Everyone who wades through the first three Dragon Age games makes a list ranking all the companions. I’m an everyone, too!
Little did I know that something this awesome was buried in my folder of forgotten games.
Hot off my second play of Dragon Age: Inquisition, I thought Origins was my time to be an archer. I paid for that hubris with blood and tears.
In which I completely refuse to engage with the premise of the game I’ve been excited for all year.
If you want to shoot things with a machine gun and objectify women while contemplating the futility of looking for purpose or meaning in your life, I’ve found the game for you.
They are a place where literally anything can happen, which, in the right circumstance, is terrifying.
For all those times I invested 8+ hours in something I didn’t have a real opinion on.
The next chapter in my personal journey toward evil involves blackmailing random citizens and turning them over to a repressive regime.
Hellblade sits at the intersection of Amazing Piece of Art and Creepy Nightmare Factory, which is an intersection I was surprisingly okay with visiting.
Arkham Knight takes everything great about the gameplay in Arkham City and throws it in a blender with everything great about the storytelling and immersion in Arkham Origins, and then adds tanks. It’s an amazing finale to the series and it made me admire Rocksteady a little.
Now, watch me try to explain it.
In which I play the third game in a four-game series that is sometimes called a trilogy.
The flaw is in the time travel, as always.
Telltale’s weirdly amazing Batman game is further proof that Game of Thrones was just a random misfire.
In my defence, 75% of the paths through this game involve being evil.
Dreamfall Chapters: In Which My Decisions Could Potentially, Someday, In Some Manner, Be Of Consequence (Maybe)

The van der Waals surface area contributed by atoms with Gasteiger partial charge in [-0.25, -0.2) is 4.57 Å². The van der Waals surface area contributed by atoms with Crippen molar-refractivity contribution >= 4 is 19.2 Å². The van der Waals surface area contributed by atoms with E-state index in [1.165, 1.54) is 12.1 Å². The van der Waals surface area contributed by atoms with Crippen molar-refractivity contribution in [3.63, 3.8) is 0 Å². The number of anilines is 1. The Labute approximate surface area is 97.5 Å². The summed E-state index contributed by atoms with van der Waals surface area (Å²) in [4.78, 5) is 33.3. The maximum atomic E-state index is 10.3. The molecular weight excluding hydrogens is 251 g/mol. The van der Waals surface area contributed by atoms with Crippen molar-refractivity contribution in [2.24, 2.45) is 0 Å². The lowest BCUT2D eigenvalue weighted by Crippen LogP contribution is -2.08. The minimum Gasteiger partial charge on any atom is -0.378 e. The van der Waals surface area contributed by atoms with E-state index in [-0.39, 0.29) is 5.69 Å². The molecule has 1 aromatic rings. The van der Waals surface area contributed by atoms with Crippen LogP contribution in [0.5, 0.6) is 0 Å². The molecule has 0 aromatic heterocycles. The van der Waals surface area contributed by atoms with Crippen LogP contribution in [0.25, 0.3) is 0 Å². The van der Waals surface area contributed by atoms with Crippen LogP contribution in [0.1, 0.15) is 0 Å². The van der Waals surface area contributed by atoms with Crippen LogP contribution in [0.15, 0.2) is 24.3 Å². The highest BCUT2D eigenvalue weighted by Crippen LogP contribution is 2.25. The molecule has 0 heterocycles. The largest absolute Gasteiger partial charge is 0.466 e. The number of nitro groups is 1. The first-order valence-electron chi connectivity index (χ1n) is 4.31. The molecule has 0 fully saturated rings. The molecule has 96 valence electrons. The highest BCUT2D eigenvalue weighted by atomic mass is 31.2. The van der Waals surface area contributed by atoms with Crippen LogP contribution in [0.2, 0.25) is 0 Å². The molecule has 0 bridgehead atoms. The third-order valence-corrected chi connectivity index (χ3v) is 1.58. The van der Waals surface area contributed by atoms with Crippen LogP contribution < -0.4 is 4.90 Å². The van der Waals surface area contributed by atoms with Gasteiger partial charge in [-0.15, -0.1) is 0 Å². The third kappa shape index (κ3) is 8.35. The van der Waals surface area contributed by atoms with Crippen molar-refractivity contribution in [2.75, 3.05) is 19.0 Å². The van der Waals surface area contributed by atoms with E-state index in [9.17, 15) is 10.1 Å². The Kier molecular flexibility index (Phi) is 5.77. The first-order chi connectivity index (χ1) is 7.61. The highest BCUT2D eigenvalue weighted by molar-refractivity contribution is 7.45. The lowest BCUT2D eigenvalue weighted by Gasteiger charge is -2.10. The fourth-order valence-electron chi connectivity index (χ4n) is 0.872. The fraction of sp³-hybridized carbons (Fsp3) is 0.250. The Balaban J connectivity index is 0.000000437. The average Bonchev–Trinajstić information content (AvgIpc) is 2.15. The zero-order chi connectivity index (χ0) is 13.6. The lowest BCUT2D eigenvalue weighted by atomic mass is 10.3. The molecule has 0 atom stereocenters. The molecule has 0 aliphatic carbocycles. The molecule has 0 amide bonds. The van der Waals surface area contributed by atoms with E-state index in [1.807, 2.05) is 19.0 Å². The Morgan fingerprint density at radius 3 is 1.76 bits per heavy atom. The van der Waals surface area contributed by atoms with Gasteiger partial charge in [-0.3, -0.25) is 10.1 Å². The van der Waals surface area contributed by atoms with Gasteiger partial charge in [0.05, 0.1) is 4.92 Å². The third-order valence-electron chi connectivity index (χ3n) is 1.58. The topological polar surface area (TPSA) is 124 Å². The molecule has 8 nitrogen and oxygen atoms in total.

I’ve been invested in this story for the last fifteen years, so of course I love Dreamfall Chapters. In a way where I am also disappointed by it.
If you enjoy feeling like your hands and heart are both about to break, Ori and the Blind Forest is the impossibly hard, Pixar-like platformer for you.
The Witcher game franchise finally drew to an actual for real close this spring, when CD Project RED released the second of two expansions to The Witcher 3: The Wild Hunt and a massive update to the base game. It was one part exhausting, two parts amazing – and now it’s all over forever.
On the Perfection of Choosing Your Own Hardboiled Detective in The Wolf Among Us and the Weirdness of Ogling His Boss
The detective genre may be the perfect complement to Telltale’s game design formula. At the very least, it’s a much better match than the Pretend You’re Getting Tortured by a Guy from Game of Thrones genre.
“Begone, Witcher”: In Which I Play and Love and Am Still a Little Annoyed by the Last Game in the Witcher Trilogy
The Witcher 3: Wild Hunt improves on Witcher 2 in almost every way, has great characters and a moving story, is less sexist and homophobic than its predecessors, and is one of the greatest games I’ve ever played, even if it wasn’t perfect.